GNU/Linux Desktop Survival Guide
by Graham Williams
Azure Ubuntu Virtual Machine
20200223 Azure is the second largest cloud provider, delivering easy access to compute and data storage that can be created in a matter of minutes. An enterprise account or credit card (to establish identity) is required to use Azure. A free USD200 credit is available for a one month trial. Some cloud services, such as the cognitive services discussed in Chapter , provide free access to a good number of service calls per month. This is ideal for personal use.
Azure provides virtual machines in many sizes and they can be resized (CPUs, RAM, Disk) as required. This is a good option for a professionally supported enterprise grade Ubuntu platform which is next to trivial to get set up with Ubuntu which is a standard offering on Azure. For personal use it may be on the more expensive side but remains an option. Once a Ubuntu server is set up it can be connected to through the secure shell (ssh) or by using X2Go for a GUI remote desktop connection.
An Azure D2s v3 (2vcpus 8GiB memory) is a good performing virtual machine for installing Ubuntu on Azure. The VM can be shutdown when not in use and there is no compute cost when the machine is shut down, though disk storage is still a cost. With some daily use and the machine shut down for roughly 50% every day it is about $2 per day ($60 per month). Automatic rules can shut the machine down at 7pm every evening. Cheaper VMs are available for as little as 20c per day ($6 per month) but they are not particularly well resourced, though may be all that is required for many tasks.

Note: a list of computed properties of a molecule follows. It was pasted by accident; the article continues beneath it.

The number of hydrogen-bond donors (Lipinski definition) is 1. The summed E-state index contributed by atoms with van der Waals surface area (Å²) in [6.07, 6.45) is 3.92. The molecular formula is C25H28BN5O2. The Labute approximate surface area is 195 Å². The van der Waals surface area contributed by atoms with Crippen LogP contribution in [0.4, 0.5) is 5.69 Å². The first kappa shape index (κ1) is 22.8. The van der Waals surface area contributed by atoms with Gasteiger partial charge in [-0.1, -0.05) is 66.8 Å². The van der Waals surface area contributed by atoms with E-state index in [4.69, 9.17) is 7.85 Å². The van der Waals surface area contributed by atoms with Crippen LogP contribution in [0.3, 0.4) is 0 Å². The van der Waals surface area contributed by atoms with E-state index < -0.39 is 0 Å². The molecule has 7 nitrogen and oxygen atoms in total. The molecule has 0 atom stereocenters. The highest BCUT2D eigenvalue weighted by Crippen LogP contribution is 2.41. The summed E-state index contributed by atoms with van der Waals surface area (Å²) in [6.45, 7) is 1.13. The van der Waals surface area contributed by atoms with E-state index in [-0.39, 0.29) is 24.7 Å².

The default system disk is a 30GiB Premium SSD and will cost about 20c per day irrespective of whether the VM is running. An additional 1TB of premium SSD is about $6 per day or according to Azure Pricing is about $186 per month. This is storage allocated and paid for whether it is in use or not—it's a fixed overhead.
When creating an Azure Ubuntu VM note that a new disk can always be created later and attached to the VM so it need not be chosen at VM creation time.
Once the server is created, go to the virtual machine's overview page on the Azure Portal. Click on the empty DNS name and provide a name for your server so that it can be easily referenced. For example, myub.australiacentral.cloudapp.azure.com. Once the machine is created it can be connected to via ssh:
$ ssh -X myub.australiacentral.cloudapp.azure.com